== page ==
Capitalized Asset versus Expense
Posted on Wednesday, October 07, 2015 Share
All nonprofit organizations should have a capitalization policy in place. This policy sets a threshold, above which qualifying expenditures are capitalized as fixed assets and depreciated.
Expenditures below the set amount are charged to expenses when incurred. The policy should be in writing and approved by the board of directors. The actual policy will vary depending on the size of the nonprofit, but a typical policy is to capitalize assets purchased with a cost of $500 or more and a useful life of one year or more. Having a policy in place ensures that all acquisitions of assets are consistently treated and recorded from year to year. Generally accepted accounting principles also require the capitalization of assets and related depreciation over the useful life of the asset.
Some expenditures are easy to determine whether they should be capitalized, for example buildings or computers. However, some expenditures are more difficult to determine whether they should be considered as an asset and capitalized or if they are just a repair or a maintenance expense.
Expenditures that should be considered for capitalization include the following:
- The purchase of a new asset, including all costs necessary to bring the asset to its location in working condition.
- Costs that extend the life, increase the capacity or improve the safety or efficiency of property owned.
- Costs that improve the asset as compared to its condition when constructed or acquired.
- Buildings, land
- Furniture and fixtures
- Development of a website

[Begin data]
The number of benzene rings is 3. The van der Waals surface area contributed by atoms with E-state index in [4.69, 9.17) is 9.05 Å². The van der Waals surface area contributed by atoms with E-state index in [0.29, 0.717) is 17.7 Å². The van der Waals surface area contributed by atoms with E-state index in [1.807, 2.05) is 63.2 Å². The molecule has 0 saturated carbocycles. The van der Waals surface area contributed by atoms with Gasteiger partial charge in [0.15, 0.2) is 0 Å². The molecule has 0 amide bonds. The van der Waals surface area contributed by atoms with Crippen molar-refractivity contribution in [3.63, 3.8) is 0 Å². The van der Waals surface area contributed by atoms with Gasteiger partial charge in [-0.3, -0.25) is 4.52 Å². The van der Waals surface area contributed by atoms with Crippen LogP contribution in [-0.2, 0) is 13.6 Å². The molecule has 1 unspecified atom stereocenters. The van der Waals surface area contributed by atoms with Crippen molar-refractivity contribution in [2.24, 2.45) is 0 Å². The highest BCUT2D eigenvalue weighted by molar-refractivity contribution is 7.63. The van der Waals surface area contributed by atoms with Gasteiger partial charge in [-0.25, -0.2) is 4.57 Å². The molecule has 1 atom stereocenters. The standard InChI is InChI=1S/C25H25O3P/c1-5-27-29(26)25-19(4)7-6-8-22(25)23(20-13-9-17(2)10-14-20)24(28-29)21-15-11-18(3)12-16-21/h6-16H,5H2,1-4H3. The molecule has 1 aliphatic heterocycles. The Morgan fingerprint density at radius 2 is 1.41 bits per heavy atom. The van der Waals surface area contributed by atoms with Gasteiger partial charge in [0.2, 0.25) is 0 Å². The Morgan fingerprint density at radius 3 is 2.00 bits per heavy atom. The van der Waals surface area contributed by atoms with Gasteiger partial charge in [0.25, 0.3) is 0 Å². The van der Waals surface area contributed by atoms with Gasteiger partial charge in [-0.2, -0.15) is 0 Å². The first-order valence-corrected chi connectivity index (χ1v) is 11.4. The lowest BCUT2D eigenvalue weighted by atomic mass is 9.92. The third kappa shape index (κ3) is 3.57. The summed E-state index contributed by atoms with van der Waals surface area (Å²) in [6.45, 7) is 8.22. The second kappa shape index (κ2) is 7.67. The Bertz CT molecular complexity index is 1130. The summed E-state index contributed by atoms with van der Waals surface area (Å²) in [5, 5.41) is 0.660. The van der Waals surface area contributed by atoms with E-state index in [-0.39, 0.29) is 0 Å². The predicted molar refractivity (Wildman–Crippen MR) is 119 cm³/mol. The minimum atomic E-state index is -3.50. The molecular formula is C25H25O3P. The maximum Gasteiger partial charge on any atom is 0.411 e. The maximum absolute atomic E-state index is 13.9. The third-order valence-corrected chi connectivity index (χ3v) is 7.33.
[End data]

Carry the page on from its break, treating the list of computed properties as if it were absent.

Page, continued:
- Replacing an entire roof
On the other hand, expenditures that have the following characteristics should be considered a repair or maintenance cost and expensed.
- Improvements to existing assets that keep the asset in efficient operating condition.
- Expenses that restore the property to its previous condition.
- Restriping a parking lot
- Resurfacing a portion of a parking lot
- Updating information provided on a website
- Testing a fire suppression system
If your nonprofit does not have a capitalization policy in place, consider implementing one to ensure your expenditures are consistently treated and that you are following generally accepted accounting principles.
*The IRS issued new regulations for tangible personal property applicable to taxable years beginning on or after January 1, 2014. These regulations apply to all businesses subject to U.S. tax law; therefore, those exempt organizations that pay unrelated business income tax, have taxable subsidiaries or lose their tax-exempt status will need to consider the impact of these regulations.
Posted by: Carrie Minnich, CPA
Posted in Mission Minded Nonprofits
Disclaimer: The information contained in Dulin, Ward & DeWald’s blog is provided for general educational purposes only and should not be construed as financial or legal advice on any subject matter. Before taking any action based on this information, we strongly encourage you to consult competent legal, accounting or other professional advice about your specific situation. Questions on blog posts may be submitted to your DWD representative.